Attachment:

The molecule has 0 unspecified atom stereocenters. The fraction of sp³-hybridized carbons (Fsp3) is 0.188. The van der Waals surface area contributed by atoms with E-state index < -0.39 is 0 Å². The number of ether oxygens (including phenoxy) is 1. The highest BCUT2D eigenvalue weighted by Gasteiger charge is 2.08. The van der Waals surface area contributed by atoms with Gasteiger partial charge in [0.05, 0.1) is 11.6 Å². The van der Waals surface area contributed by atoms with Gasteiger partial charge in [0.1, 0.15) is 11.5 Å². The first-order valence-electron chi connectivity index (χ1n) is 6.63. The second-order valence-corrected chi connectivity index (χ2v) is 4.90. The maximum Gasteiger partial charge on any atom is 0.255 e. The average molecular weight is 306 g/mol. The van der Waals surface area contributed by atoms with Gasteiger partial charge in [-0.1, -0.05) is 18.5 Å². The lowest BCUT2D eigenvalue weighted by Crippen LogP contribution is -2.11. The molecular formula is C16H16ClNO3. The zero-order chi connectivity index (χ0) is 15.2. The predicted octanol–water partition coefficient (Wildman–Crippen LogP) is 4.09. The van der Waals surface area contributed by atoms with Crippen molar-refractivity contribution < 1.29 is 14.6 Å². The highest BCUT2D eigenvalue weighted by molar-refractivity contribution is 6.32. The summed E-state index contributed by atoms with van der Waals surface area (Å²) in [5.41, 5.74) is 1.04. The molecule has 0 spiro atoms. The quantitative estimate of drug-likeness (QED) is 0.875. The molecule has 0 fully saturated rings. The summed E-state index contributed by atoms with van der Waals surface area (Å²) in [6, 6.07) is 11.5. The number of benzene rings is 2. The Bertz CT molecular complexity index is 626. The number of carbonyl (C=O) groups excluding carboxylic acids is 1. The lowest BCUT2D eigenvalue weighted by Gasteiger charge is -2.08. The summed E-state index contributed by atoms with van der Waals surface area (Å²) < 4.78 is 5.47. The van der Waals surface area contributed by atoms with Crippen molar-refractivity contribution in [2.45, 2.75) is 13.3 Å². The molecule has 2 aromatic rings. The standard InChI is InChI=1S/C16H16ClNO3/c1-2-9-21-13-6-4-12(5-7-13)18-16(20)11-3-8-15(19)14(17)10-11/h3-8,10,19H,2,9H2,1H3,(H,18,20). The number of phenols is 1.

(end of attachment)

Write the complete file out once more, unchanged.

The molecule has 0 unspecified atom stereocenters. The fraction of sp³-hybridized carbons (Fsp3) is 0.188. The van der Waals surface area contributed by atoms with E-state index < -0.39 is 0 Å². The number of ether oxygens (including phenoxy) is 1. The highest BCUT2D eigenvalue weighted by Gasteiger charge is 2.08. The van der Waals surface area contributed by atoms with Gasteiger partial charge in [0.05, 0.1) is 11.6 Å². The van der Waals surface area contributed by atoms with Gasteiger partial charge in [0.1, 0.15) is 11.5 Å². The first-order valence-electron chi connectivity index (χ1n) is 6.63. The second-order valence-corrected chi connectivity index (χ2v) is 4.90. The maximum Gasteiger partial charge on any atom is 0.255 e. The average molecular weight is 306 g/mol. The van der Waals surface area contributed by atoms with Gasteiger partial charge in [-0.1, -0.05) is 18.5 Å². The lowest BCUT2D eigenvalue weighted by Crippen LogP contribution is -2.11. The molecular formula is C16H16ClNO3. The zero-order chi connectivity index (χ0) is 15.2. The predicted octanol–water partition coefficient (Wildman–Crippen LogP) is 4.09. The van der Waals surface area contributed by atoms with Crippen molar-refractivity contribution < 1.29 is 14.6 Å². The highest BCUT2D eigenvalue weighted by molar-refractivity contribution is 6.32. The summed E-state index contributed by atoms with van der Waals surface area (Å²) in [5.41, 5.74) is 1.04. The molecule has 0 spiro atoms. The quantitative estimate of drug-likeness (QED) is 0.875. The molecule has 0 fully saturated rings. The summed E-state index contributed by atoms with van der Waals surface area (Å²) in [6, 6.07) is 11.5. The number of benzene rings is 2. The Bertz CT molecular complexity index is 626. The number of carbonyl (C=O) groups excluding carboxylic acids is 1. The lowest BCUT2D eigenvalue weighted by Gasteiger charge is -2.08. The summed E-state index contributed by atoms with van der Waals surface area (Å²) < 4.78 is 5.47. The van der Waals surface area contributed by atoms with Crippen molar-refractivity contribution in [2.45, 2.75) is 13.3 Å². The molecule has 2 aromatic rings. The standard InChI is InChI=1S/C16H16ClNO3/c1-2-9-21-13-6-4-12(5-7-13)18-16(20)11-3-8-15(19)14(17)10-11/h3-8,10,19H,2,9H2,1H3,(H,18,20). The number of phenols is 1.